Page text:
The Bass Digital Education Fellows program welcomed its inaugural cohort of graduate student fellows during the 2019-2020 academic year. This program grew out of the Bass Online Apprenticeship fellowship, which ran from 2014 until 2019.

2022 – 2023 Bass Digital Education Fellows

Brooks’ project was to create and implement a curriculum for a Laptop Ensemble - an ensemble made up of Duke Undergraduate students who create and perform music live with their laptops. The ensemble was open to any Duke student regardless of musical or performance experience. The project culminated in a public performance coordinated with the Duke Chamber Music program. Students leveraged free and open-source music software that was easily installed on their personal laptops, tablets, or phones to create new works and interpret repertoire from the canon of improvised music. Brooks’ project work has been featured in Duke Today.
Ryan’s project focused on designing an immersive digital exhibit to promote undergraduate student’s mindfulness in learning. Ryan’s project provided students with a naturalistic environment aimed at increasing aspects of mindfulness. This project also advocated Duke University’s Sarah P. Duke Gardens and its application as a teaching and learning space with an integration of digital media from the Duke Gardens (bird songs, digital images, and naturalistic media).
Catherine’s project was hosted by LILE’s Online Duke team, where she designed an internship around two distinct project areas. Catherinehelped Online Duke to develop “Drones for Environmental Science,” a Coursera version of an existing course series, UAS Applications and Operations in Environmental Science. She is helped Online Duke to develop “Open Design” and “Data Reproducibility,” two incubator courses for LILE’s work with the Duke Center for Computational Thinking. The purpose of these courses iss to provide students with opportunities to develop digital and technical skills to supplement their education at Duke.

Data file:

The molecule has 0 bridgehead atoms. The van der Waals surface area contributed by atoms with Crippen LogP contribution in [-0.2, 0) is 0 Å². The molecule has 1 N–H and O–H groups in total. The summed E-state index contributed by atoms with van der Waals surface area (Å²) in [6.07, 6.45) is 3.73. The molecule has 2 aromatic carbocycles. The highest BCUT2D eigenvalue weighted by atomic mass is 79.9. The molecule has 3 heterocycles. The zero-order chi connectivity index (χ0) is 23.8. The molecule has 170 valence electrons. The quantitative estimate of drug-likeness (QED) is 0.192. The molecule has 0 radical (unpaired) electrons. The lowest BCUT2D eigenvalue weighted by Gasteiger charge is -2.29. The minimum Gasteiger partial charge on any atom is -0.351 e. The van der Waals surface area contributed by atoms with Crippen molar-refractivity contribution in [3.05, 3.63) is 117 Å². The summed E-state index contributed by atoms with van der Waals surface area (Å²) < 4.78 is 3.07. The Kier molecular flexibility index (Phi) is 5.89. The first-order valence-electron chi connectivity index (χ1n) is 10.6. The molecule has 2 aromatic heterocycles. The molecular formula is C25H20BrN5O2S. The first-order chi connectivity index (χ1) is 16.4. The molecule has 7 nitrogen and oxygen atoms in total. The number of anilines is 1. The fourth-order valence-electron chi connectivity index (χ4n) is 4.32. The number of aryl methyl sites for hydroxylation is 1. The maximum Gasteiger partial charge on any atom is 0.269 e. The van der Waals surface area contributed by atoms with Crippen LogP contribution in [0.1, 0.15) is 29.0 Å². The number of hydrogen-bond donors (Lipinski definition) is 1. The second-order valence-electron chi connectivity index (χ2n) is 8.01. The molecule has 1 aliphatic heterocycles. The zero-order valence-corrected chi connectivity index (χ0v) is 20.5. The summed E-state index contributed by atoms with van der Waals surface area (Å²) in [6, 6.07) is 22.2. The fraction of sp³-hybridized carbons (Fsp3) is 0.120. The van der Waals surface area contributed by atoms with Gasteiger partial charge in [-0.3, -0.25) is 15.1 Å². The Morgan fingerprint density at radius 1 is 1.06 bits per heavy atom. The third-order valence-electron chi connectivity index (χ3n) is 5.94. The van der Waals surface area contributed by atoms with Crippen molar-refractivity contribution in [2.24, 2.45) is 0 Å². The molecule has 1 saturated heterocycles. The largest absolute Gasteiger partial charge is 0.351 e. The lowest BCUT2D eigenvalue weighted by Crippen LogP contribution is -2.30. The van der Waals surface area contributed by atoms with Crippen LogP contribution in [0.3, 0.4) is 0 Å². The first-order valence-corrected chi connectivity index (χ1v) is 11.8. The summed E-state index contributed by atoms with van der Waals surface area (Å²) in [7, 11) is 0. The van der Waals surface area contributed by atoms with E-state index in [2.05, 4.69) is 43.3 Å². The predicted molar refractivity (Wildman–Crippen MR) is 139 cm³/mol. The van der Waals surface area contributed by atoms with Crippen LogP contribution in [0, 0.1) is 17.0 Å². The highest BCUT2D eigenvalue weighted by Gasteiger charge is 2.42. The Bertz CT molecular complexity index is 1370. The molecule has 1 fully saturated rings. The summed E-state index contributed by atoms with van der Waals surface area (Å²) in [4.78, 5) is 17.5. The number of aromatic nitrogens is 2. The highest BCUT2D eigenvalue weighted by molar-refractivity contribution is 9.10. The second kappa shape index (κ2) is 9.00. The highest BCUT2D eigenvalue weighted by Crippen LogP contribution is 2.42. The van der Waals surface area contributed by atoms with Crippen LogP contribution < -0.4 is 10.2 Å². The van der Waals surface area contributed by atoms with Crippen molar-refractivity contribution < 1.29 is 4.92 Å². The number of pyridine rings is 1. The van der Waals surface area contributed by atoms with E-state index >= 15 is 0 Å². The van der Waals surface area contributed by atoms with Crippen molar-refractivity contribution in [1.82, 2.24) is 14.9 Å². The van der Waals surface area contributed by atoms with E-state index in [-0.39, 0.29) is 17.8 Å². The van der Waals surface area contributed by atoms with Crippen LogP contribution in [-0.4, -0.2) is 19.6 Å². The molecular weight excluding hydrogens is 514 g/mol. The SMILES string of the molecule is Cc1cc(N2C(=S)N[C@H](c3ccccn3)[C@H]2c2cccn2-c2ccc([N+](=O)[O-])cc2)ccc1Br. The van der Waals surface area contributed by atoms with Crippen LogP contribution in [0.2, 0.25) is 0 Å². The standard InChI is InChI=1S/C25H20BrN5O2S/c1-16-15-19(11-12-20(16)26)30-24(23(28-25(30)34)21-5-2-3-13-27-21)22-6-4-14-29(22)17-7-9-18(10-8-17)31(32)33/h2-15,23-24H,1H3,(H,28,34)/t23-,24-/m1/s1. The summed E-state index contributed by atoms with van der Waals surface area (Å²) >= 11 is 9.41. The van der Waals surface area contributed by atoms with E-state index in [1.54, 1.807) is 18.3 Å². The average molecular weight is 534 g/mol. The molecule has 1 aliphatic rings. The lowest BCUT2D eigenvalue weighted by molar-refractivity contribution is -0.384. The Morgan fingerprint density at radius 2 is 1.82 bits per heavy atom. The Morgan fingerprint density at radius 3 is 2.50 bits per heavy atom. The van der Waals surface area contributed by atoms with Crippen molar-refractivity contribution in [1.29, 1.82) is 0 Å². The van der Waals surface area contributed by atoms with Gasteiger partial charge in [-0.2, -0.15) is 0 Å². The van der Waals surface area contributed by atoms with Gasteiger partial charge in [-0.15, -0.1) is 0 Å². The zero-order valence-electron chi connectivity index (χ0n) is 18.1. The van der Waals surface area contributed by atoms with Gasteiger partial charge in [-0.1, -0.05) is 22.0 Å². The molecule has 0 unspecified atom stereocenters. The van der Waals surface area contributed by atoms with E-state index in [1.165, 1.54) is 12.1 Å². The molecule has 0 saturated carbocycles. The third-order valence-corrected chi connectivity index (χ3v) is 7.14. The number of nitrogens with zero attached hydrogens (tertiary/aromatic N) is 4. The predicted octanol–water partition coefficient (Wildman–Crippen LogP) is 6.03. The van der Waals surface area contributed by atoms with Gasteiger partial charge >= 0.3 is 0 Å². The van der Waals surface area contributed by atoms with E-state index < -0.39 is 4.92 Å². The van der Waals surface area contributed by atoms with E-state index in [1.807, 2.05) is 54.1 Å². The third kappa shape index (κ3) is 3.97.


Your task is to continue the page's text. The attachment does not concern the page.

Ernest contributed  to a CCT and Duke Learning Innovation  project to create a self-paced, online course introducing the programming language R and the key principles of data science both to undergraduate students and the wider Duke community.
Antonio’s project was a web based digital repository to facilitate the visualization, rich intertextuality, and student engagement with contemporary and historic field research data. The underlying field research itself, a ground-penetrating survey at the un-excavated site of an ancient city, stemmed from his own research and the digital project was an online didactic repository and visualizations of the data produced by this field research.The project was created through a web-based app and embedded 3D visualizations from Sketch Fab.

2021 – 2022 Bass Digital Education Fellows

Katherine BurgettKatherine Burgett assisted with the development of several hybrid courses in Duke Divinity School's new hybrid Master of Divinity degree, contributing to course design and assessment, along with a series of videos to teach biblical exegesis. These videos supplement classroom instruction, and are an important resource for the students who begin the degree without a background in Religious Studies.
Jessica CentersJessica Centers' joined the efforts of a Faculty Learning Community (FLC) that explored making assessments more inclusive in various quantitative disciplines. Many of the FLC members experimented with inclusive assessment while teaching online during the pandemic. From their experiences, many pinpointed concerns of how inclusive assessment seems to sometimes conflict with grade integrity and equity. For Centers' project, she joined the FLC in collaboratively learning about how established and non-traditional pedagogies from both face-to-face teaching and online teaching either contribute to or mitigate this conflict.